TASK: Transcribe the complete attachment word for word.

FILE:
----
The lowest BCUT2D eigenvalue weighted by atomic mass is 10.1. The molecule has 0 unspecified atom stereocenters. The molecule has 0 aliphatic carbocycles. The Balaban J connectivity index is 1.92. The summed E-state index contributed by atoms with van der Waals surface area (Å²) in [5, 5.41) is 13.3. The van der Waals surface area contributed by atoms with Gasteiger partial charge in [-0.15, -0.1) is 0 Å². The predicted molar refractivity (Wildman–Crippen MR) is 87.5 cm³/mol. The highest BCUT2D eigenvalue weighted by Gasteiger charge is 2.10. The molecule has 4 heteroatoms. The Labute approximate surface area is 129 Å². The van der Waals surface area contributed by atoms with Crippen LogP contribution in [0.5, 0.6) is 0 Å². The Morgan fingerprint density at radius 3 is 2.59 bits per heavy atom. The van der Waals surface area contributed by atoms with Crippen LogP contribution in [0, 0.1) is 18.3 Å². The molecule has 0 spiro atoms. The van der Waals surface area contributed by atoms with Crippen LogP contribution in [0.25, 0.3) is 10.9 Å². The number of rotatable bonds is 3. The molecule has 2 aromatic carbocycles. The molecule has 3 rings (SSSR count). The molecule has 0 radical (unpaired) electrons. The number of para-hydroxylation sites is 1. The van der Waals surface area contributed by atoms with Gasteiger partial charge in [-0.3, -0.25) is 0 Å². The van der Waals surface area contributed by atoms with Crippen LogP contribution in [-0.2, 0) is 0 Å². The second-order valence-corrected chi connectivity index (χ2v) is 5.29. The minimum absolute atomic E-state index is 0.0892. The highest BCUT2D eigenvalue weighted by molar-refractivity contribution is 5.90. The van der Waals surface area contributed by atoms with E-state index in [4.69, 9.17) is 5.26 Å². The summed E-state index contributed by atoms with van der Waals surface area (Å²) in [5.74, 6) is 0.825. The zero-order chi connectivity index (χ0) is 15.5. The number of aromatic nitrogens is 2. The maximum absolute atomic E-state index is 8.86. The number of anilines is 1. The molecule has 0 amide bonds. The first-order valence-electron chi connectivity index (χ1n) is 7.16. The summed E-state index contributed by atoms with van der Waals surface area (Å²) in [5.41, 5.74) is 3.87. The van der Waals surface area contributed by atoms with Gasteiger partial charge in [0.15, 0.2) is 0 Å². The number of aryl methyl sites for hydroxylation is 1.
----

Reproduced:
The lowest BCUT2D eigenvalue weighted by atomic mass is 10.1. The molecule has 0 unspecified atom stereocenters. The molecule has 0 aliphatic carbocycles. The Balaban J connectivity index is 1.92. The summed E-state index contributed by atoms with van der Waals surface area (Å²) in [5, 5.41) is 13.3. The van der Waals surface area contributed by atoms with Gasteiger partial charge in [-0.15, -0.1) is 0 Å². The predicted molar refractivity (Wildman–Crippen MR) is 87.5 cm³/mol. The highest BCUT2D eigenvalue weighted by Gasteiger charge is 2.10. The molecule has 4 heteroatoms. The Labute approximate surface area is 129 Å². The van der Waals surface area contributed by atoms with Crippen LogP contribution in [0.5, 0.6) is 0 Å². The Morgan fingerprint density at radius 3 is 2.59 bits per heavy atom. The van der Waals surface area contributed by atoms with Crippen LogP contribution in [0, 0.1) is 18.3 Å². The molecule has 0 spiro atoms. The van der Waals surface area contributed by atoms with Crippen LogP contribution in [0.25, 0.3) is 10.9 Å². The number of rotatable bonds is 3. The molecule has 2 aromatic carbocycles. The molecule has 3 rings (SSSR count). The molecule has 0 radical (unpaired) electrons. The number of para-hydroxylation sites is 1. The van der Waals surface area contributed by atoms with Gasteiger partial charge in [-0.3, -0.25) is 0 Å². The van der Waals surface area contributed by atoms with Crippen LogP contribution in [-0.2, 0) is 0 Å². The second-order valence-corrected chi connectivity index (χ2v) is 5.29. The minimum absolute atomic E-state index is 0.0892. The highest BCUT2D eigenvalue weighted by molar-refractivity contribution is 5.90. The van der Waals surface area contributed by atoms with E-state index in [4.69, 9.17) is 5.26 Å². The summed E-state index contributed by atoms with van der Waals surface area (Å²) in [5.74, 6) is 0.825. The zero-order chi connectivity index (χ0) is 15.5. The number of aromatic nitrogens is 2. The maximum absolute atomic E-state index is 8.86. The number of anilines is 1. The molecule has 0 amide bonds. The first-order valence-electron chi connectivity index (χ1n) is 7.16. The summed E-state index contributed by atoms with van der Waals surface area (Å²) in [5.41, 5.74) is 3.87. The van der Waals surface area contributed by atoms with Gasteiger partial charge in [0.15, 0.2) is 0 Å². The number of aryl methyl sites for hydroxylation is 1.